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  1. Well its time for a new build now that ENDEAVOUR is ostensibly complete. My next choice of kit still had to have an Australian flavour so I chose the BOUNTY. Choosing which BOUNTY to buld came down to what I could afford and what was available. I considered the Artesania version but was not keen paying for a single sided planking and open side with interior. I also stumbled upon a sale for Amarti BOUNTY's through Premier Models in the UK so I ordered one and it arrived safe and sound. I was surprised on opening the box at the difference in quality between the Artesania and Amarti kits. The Amarti materials appear and feel much better quality and the use of timber rather than ply for the keel, stem and stern posts, channels etc means one don't have t find a way to mask exposed ply ends. The ply stock itself also appears better quality with far les tear-our/delamination that the artesania material did. I also like the Amarti rigging (blocks, deadheyes, hearts, and parrels parts as these too are timber and not laser cut ply. I also like the Amarti threads even though I would prefer scale rope but it appears that this build may be a commission and will be an out of the box build. So lets get to work: FRAMING: Thank heavens for DAVOSHIPMODELLER on YouTube. He has a playlist for the construction of the Amarti BOUNTY and the identification of kit issues starts at the pre-framing stage. The first big is the location of the Mizzen and the implication that notching the false keel has with the location of Frame 13. The most effective solution is to notch out Fame 13 and then adjust the length of the Mizzen mast down the track. The other main issue is the shape of the false keel stem support and the reinforcing parts on either side. They do not match the plan nor the shape of the laser cut timber stem. Best to fix now before any assembly take place. Other changes made also follow the DAVOSHIPMODLLER experience including cutting out sections in the frames between Frame 11 and 13 and also Frame 14 and 16 to permit planked decks to be installed should one wish to have open hatched on the main deck.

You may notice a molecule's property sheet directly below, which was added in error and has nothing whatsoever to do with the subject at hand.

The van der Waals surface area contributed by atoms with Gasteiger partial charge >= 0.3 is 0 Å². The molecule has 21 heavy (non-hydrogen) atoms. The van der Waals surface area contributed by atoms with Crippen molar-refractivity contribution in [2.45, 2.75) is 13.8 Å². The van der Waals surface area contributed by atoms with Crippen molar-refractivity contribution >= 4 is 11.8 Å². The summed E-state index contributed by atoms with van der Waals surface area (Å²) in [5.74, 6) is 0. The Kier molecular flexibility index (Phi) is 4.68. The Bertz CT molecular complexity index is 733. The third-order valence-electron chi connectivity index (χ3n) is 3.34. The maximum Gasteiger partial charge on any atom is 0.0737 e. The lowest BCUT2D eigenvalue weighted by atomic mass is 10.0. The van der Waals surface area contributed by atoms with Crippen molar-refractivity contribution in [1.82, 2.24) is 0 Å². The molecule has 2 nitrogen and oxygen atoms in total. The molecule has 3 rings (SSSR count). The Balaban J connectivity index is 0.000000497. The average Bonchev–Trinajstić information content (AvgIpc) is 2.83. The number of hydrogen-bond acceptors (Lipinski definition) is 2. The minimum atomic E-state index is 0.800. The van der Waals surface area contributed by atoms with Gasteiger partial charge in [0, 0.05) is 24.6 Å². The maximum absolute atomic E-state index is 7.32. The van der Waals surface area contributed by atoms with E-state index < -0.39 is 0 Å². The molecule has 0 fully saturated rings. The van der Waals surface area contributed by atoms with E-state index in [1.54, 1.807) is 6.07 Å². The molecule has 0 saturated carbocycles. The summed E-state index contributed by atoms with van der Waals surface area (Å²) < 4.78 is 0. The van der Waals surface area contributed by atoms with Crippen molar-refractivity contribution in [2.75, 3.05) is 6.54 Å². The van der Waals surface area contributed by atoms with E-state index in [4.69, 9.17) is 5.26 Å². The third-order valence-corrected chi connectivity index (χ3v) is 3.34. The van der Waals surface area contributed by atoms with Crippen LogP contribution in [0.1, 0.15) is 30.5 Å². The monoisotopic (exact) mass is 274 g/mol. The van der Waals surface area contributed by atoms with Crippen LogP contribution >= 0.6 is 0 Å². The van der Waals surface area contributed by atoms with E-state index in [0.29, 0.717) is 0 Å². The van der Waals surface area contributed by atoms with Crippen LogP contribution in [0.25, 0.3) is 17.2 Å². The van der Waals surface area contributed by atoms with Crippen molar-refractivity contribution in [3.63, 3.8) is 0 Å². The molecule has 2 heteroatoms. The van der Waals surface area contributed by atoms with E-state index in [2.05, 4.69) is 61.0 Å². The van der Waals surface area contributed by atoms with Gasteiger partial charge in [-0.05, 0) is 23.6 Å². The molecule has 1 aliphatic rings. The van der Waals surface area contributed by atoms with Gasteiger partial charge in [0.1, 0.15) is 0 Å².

2. Well today is box opening day, I have peeked a few times thought. Lol. I chose this Amati Mayflower model because of wood work and overall look. Many of the Mayflowers I looked at are Mayflower ll, they seem to have a lot of colours on them, for me its a bit too flashy for my likes. I dont see any other Amati Mayflowers logs so this will be my attempt to build one. It is so good to know if I run into any problems MSW will have the answers, slowly and I mean slowly getting to know my computer and how it work here on MSW.. Thanks ever so much !!!!!! Well got to go set things up for the build wish me luck lol ,one thing I noticed was that there was two bags full of dead eyes LOL the fun never stops . This hobby is so much fun ,does everyone get excited on box opening day then build days then finishing day, then NEW kit day lol 😆 Again thanks MSW for steering me in the right direction so glad to be a small part, see you buddy's got ships to build